Harlow, Arthur C. (Son of Stedman Harlow)
Arthur C. Harlow, veteran mortician at Bellingham and proprietor of what is recognized as the best equipped mortuary establishment and crematory in the state outside of Seattle, is a Canadian by birth but has been a resident of Washington since his infancy, and all his conscious recollections are thus based upon his activities in this state and in the neighboring state of Oregon. He was born at Shelburne in the maritime province of Nova Scotia in the dominion of Canada, October 3, 1881, and is a son of Steadman and Isabel (Johnston) Harlow, both also natives of that province, who were residents of Washington for some forty years and are now living retired in Portland, Oregon.
Steadman Harlow came to Washington with his family in 1883 and located in Wahkiakum County, at the mouth of the Columbia River. He was an experienced ship builder and there became employed in the ship building operations of George Loggie. In the next year he went to Empire city as millwright for the Loggie industries and was located at that place until 1893, when he became engaged in the fisheries industry at Eagle Cliff. There he remained until 1898, when he took up his residence in the Bay settlements, coming here to aid in the erection of the Bellingham Bay Company's mill in that year. He later also took part in the construction of the Loggie mill in Bellingham and upon the completion of that work established himself in Portland, where he became connected with the operations of the Schaffer Transportation Company. When after this country entered the World war in 1917 the call came for prompt production of wooden ships his services were secured in that connection, and he rendered effective service during that period of stress as superintendent of operations of one of the companies engaged in the task of turning out wooden vessels under government requisition, retiring upon the completion of that service.
Arthur C. Harlow was about eighteen months old when his parents moved to Washington, and he was reared here, securing his education in the public schools of this state. He was seventeen years of age when the family took up their residence in Bellingham in 1898, and for some time after his arrival here he was employed in the Loggie mill, later securing employment with the Bellingham Bay Improvement Company. In 1902 he went to McMinnville, Oregon, where he attended the McMinnville College for three years, at the end of which time he became connected with the Portland Railway, Light & Power Company and was thus engaged until 1908. It was in the latter year that Mr. Harlow embarked upon his career as a mortician, entering the old pioneer undertaking establishment of Edward Holman & Company at Portland, where he acquired a thoroughly familiar knowledge of this exacting profession. In 1913 he returned to Bellingham and here bought an interest in the undertaking establishment of Mock & Sons on Elk street, established in 1902, and in 1916 he became the sole proprietor. In 1922 he erected his present admirably appointed mortuary at the corner of Holly and Forest streets, opening it on November 8 of that year. The building comprises a story and a half, is fifty-four by ninety-two feet in ground dimension and in addition to the crematory and columbarium has a chapel with a seating capacity of three hundred. This mortuary is equipped with standard modern appointments and its vehicular service is fully motorized, including a private ambulance, a limousine burial coach, two family sedans and a clergyman's car, the various appointments being recognized in the trade as being the best in the state outside of Seattle.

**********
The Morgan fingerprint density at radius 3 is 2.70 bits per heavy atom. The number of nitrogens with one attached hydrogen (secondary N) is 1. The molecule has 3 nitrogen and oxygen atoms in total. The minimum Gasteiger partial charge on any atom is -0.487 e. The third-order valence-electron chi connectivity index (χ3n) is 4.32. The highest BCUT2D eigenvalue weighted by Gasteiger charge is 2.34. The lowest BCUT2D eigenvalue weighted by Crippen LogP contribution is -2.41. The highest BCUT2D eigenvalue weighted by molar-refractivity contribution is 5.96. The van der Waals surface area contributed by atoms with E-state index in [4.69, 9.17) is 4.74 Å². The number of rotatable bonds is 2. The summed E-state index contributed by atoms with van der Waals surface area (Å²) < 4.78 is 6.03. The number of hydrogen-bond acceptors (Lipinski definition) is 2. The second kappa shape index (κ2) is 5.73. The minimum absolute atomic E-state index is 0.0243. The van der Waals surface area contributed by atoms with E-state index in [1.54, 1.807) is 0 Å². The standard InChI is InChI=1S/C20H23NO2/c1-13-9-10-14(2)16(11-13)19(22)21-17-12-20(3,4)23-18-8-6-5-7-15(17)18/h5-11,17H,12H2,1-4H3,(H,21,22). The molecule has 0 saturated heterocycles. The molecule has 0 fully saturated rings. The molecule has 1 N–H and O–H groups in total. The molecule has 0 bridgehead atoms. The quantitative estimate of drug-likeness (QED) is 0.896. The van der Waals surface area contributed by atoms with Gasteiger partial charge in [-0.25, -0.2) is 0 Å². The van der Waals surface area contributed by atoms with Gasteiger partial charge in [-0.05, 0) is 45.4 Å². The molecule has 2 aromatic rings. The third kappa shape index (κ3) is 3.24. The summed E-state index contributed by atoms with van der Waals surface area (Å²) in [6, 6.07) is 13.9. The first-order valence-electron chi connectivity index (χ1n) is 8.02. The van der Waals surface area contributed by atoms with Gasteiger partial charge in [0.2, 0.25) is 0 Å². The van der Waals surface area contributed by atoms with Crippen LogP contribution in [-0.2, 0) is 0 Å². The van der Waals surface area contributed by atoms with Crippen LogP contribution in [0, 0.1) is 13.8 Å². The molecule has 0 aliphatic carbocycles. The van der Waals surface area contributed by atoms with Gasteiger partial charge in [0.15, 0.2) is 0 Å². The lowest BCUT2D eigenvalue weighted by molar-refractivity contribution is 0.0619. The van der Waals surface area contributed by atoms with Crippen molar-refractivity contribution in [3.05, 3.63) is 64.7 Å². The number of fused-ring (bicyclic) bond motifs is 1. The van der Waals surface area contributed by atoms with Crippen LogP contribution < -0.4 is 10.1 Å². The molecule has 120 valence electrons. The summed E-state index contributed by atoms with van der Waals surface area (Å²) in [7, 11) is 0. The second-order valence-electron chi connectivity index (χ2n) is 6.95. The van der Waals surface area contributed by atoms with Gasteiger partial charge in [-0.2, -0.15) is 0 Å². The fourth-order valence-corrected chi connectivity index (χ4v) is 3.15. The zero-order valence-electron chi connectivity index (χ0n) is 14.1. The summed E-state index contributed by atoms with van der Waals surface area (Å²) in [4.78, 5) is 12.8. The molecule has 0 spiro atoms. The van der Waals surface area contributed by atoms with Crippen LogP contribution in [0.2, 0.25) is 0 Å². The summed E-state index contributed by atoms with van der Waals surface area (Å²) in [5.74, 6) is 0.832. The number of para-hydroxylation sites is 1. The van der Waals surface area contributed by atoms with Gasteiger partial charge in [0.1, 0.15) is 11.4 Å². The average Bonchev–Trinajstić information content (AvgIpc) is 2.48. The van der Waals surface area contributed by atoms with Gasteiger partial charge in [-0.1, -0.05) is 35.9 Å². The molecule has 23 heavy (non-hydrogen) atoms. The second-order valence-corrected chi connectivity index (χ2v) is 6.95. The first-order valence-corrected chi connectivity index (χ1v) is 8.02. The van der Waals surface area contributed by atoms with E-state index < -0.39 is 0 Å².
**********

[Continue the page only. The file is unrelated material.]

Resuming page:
On April 3, 1910, at Pendleton, Oregon, Mr. Harlow was united in marriage to Miss Adna Raley, who was born at that place, a daughter of Colonel J. H. Raley, a prominent attorney and a member of one of the real pioneer families of the community, and they have one child, a daughter, Helen. Mrs. Harlow is associated with her husband in the direction of the mortuary establishment and is an able helpmate. Mr. Harlow belongs to the First Baptist church, while Mrs. Harlow is a member of the First Presbyterian church. Both are republicans, and they have ever taken an interested part in civic activities. They are members of the Country Club and are otherwise participants in the social activities of the community. Mr. Harlow is a charter member of the Bellingham Yacht Club, of which he is secretary, and is an active and influential member of the Chamber of Commerce and of the Kiwanis Club, is a past president ('25) of the Tulip Festival Association and is a member of the board of directors of the local branch of the Young Men's Christian Association. He is a Knight Templar and Scottish Rite (thirty-second degree) Mason and a Noble of the Mystic shrine, while both he and his wife are members of the Order of the Eastern Star, Mrs. Harlow being an officer of the grand lodge of that order in the state of Washington. Mr. Harlow also is affiliated with the Knights of Pythias, the Benevolent Protective Order of Elks, the Woodmen of the World, the Modern Woodmen of America, the Loyal Order of Moose and the Fraternal Order of Eagles, as well as the Independent Order of Odd Fellows, belonging to all branches of that order. Years ago he rendered service in the National Guard of the state of Washington, serving for almost three years as a member of Company M in Colonel Wisenberger's regiment, beginning in 1900, and he has never lost his interest in National Guard affairs.
History of Whatcom County Volume 2, Lottie Roeder Roth, pub. 1926, pgs. 104-105
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